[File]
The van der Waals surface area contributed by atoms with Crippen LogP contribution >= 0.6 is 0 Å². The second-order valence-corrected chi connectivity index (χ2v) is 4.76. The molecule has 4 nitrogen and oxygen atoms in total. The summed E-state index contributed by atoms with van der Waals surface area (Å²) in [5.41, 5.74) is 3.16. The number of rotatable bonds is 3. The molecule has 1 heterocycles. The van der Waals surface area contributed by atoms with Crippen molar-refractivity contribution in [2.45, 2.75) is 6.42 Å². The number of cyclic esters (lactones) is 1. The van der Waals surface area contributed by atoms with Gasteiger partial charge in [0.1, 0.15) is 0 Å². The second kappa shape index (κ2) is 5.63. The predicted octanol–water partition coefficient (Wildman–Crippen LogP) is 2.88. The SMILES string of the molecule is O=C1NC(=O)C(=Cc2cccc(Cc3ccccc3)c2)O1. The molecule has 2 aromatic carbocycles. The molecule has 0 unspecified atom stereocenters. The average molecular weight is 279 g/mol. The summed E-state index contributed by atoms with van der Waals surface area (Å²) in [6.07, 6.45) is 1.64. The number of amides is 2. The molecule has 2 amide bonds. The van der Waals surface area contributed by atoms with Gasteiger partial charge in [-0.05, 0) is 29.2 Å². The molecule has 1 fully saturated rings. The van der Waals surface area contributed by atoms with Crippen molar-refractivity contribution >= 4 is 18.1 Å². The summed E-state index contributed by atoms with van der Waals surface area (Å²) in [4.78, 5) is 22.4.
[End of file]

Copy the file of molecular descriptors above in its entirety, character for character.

The van der Waals surface area contributed by atoms with Crippen LogP contribution >= 0.6 is 0 Å². The second-order valence-corrected chi connectivity index (χ2v) is 4.76. The molecule has 4 nitrogen and oxygen atoms in total. The summed E-state index contributed by atoms with van der Waals surface area (Å²) in [5.41, 5.74) is 3.16. The number of rotatable bonds is 3. The molecule has 1 heterocycles. The van der Waals surface area contributed by atoms with Crippen molar-refractivity contribution in [2.45, 2.75) is 6.42 Å². The number of cyclic esters (lactones) is 1. The van der Waals surface area contributed by atoms with Gasteiger partial charge in [0.1, 0.15) is 0 Å². The second kappa shape index (κ2) is 5.63. The predicted octanol–water partition coefficient (Wildman–Crippen LogP) is 2.88. The SMILES string of the molecule is O=C1NC(=O)C(=Cc2cccc(Cc3ccccc3)c2)O1. The molecule has 2 aromatic carbocycles. The molecule has 0 unspecified atom stereocenters. The average molecular weight is 279 g/mol. The summed E-state index contributed by atoms with van der Waals surface area (Å²) in [6.07, 6.45) is 1.64. The number of amides is 2. The molecule has 2 amide bonds. The van der Waals surface area contributed by atoms with Gasteiger partial charge in [-0.05, 0) is 29.2 Å². The molecule has 1 fully saturated rings. The van der Waals surface area contributed by atoms with Crippen molar-refractivity contribution >= 4 is 18.1 Å². The summed E-state index contributed by atoms with van der Waals surface area (Å²) in [4.78, 5) is 22.4.